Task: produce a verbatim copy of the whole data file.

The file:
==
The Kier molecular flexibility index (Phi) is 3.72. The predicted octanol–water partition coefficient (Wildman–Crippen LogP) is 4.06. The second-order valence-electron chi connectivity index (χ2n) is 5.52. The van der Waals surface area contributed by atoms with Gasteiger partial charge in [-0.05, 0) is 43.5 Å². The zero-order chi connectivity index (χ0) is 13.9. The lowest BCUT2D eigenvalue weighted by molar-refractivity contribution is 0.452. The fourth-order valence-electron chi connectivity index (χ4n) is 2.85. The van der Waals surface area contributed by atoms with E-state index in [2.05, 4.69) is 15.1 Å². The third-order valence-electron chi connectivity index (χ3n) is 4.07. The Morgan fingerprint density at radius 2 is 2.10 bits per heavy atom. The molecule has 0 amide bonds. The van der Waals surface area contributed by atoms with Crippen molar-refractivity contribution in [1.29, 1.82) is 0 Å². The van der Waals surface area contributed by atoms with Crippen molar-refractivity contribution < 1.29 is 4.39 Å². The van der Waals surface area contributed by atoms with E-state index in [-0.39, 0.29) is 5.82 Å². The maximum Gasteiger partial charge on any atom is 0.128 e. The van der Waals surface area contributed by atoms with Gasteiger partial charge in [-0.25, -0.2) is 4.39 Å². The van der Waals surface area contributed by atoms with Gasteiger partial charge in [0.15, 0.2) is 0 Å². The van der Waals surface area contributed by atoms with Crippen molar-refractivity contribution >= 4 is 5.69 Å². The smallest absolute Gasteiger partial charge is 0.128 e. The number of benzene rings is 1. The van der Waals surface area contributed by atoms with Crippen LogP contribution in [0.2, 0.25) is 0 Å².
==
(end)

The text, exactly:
The Kier molecular flexibility index (Phi) is 3.72. The predicted octanol–water partition coefficient (Wildman–Crippen LogP) is 4.06. The second-order valence-electron chi connectivity index (χ2n) is 5.52. The van der Waals surface area contributed by atoms with Gasteiger partial charge in [-0.05, 0) is 43.5 Å². The zero-order chi connectivity index (χ0) is 13.9. The lowest BCUT2D eigenvalue weighted by molar-refractivity contribution is 0.452. The fourth-order valence-electron chi connectivity index (χ4n) is 2.85. The van der Waals surface area contributed by atoms with E-state index in [2.05, 4.69) is 15.1 Å². The third-order valence-electron chi connectivity index (χ3n) is 4.07. The Morgan fingerprint density at radius 2 is 2.10 bits per heavy atom. The molecule has 0 amide bonds. The van der Waals surface area contributed by atoms with Crippen molar-refractivity contribution in [1.29, 1.82) is 0 Å². The van der Waals surface area contributed by atoms with Crippen molar-refractivity contribution < 1.29 is 4.39 Å². The van der Waals surface area contributed by atoms with E-state index in [-0.39, 0.29) is 5.82 Å². The maximum Gasteiger partial charge on any atom is 0.128 e. The van der Waals surface area contributed by atoms with Gasteiger partial charge in [-0.25, -0.2) is 4.39 Å². The van der Waals surface area contributed by atoms with Gasteiger partial charge in [0.15, 0.2) is 0 Å². The van der Waals surface area contributed by atoms with Crippen molar-refractivity contribution >= 4 is 5.69 Å². The smallest absolute Gasteiger partial charge is 0.128 e. The number of benzene rings is 1. The van der Waals surface area contributed by atoms with Crippen LogP contribution in [0.2, 0.25) is 0 Å².